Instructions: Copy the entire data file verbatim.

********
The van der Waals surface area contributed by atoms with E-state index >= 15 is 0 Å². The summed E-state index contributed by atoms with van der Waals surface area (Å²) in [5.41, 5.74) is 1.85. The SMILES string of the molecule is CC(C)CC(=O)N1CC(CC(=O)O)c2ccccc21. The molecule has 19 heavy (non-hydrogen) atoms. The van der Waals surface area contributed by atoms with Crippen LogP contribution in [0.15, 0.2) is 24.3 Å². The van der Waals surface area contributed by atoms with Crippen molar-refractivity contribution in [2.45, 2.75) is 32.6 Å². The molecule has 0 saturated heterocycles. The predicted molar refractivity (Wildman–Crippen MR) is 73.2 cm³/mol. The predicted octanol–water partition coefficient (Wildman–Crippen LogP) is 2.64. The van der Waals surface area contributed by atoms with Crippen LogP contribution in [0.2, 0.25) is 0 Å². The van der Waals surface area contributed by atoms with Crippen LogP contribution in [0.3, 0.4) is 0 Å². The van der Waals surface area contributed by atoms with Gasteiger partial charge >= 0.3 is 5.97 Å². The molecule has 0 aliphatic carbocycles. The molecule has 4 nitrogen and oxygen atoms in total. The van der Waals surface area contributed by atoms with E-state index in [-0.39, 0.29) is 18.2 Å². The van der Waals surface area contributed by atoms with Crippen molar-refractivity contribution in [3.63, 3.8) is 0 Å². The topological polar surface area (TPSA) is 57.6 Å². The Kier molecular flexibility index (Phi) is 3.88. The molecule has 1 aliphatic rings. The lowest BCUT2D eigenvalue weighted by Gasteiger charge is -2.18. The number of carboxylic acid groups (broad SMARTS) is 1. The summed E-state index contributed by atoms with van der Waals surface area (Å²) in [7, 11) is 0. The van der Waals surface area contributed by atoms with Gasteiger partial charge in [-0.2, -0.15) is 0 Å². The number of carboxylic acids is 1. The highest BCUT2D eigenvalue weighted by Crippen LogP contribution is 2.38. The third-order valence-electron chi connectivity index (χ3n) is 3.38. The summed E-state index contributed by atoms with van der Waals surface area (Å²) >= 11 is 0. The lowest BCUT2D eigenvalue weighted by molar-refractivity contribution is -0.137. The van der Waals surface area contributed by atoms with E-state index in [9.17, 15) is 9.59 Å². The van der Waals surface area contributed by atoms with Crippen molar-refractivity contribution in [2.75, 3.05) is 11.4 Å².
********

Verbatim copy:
The van der Waals surface area contributed by atoms with E-state index >= 15 is 0 Å². The summed E-state index contributed by atoms with van der Waals surface area (Å²) in [5.41, 5.74) is 1.85. The SMILES string of the molecule is CC(C)CC(=O)N1CC(CC(=O)O)c2ccccc21. The molecule has 19 heavy (non-hydrogen) atoms. The van der Waals surface area contributed by atoms with Crippen LogP contribution in [0.15, 0.2) is 24.3 Å². The van der Waals surface area contributed by atoms with Crippen molar-refractivity contribution in [2.45, 2.75) is 32.6 Å². The molecule has 0 saturated heterocycles. The predicted molar refractivity (Wildman–Crippen MR) is 73.2 cm³/mol. The predicted octanol–water partition coefficient (Wildman–Crippen LogP) is 2.64. The van der Waals surface area contributed by atoms with Crippen LogP contribution in [0.2, 0.25) is 0 Å². The van der Waals surface area contributed by atoms with Crippen LogP contribution in [0.3, 0.4) is 0 Å². The van der Waals surface area contributed by atoms with Gasteiger partial charge >= 0.3 is 5.97 Å². The molecule has 0 aliphatic carbocycles. The molecule has 4 nitrogen and oxygen atoms in total. The van der Waals surface area contributed by atoms with E-state index in [-0.39, 0.29) is 18.2 Å². The van der Waals surface area contributed by atoms with Crippen molar-refractivity contribution in [3.63, 3.8) is 0 Å². The topological polar surface area (TPSA) is 57.6 Å². The Kier molecular flexibility index (Phi) is 3.88. The molecule has 1 aliphatic rings. The lowest BCUT2D eigenvalue weighted by Gasteiger charge is -2.18. The number of carboxylic acid groups (broad SMARTS) is 1. The summed E-state index contributed by atoms with van der Waals surface area (Å²) in [7, 11) is 0. The van der Waals surface area contributed by atoms with Gasteiger partial charge in [-0.2, -0.15) is 0 Å². The number of carboxylic acids is 1. The highest BCUT2D eigenvalue weighted by Crippen LogP contribution is 2.38. The third-order valence-electron chi connectivity index (χ3n) is 3.38. The summed E-state index contributed by atoms with van der Waals surface area (Å²) >= 11 is 0. The lowest BCUT2D eigenvalue weighted by molar-refractivity contribution is -0.137. The van der Waals surface area contributed by atoms with E-state index in [9.17, 15) is 9.59 Å². The van der Waals surface area contributed by atoms with Crippen molar-refractivity contribution in [2.75, 3.05) is 11.4 Å².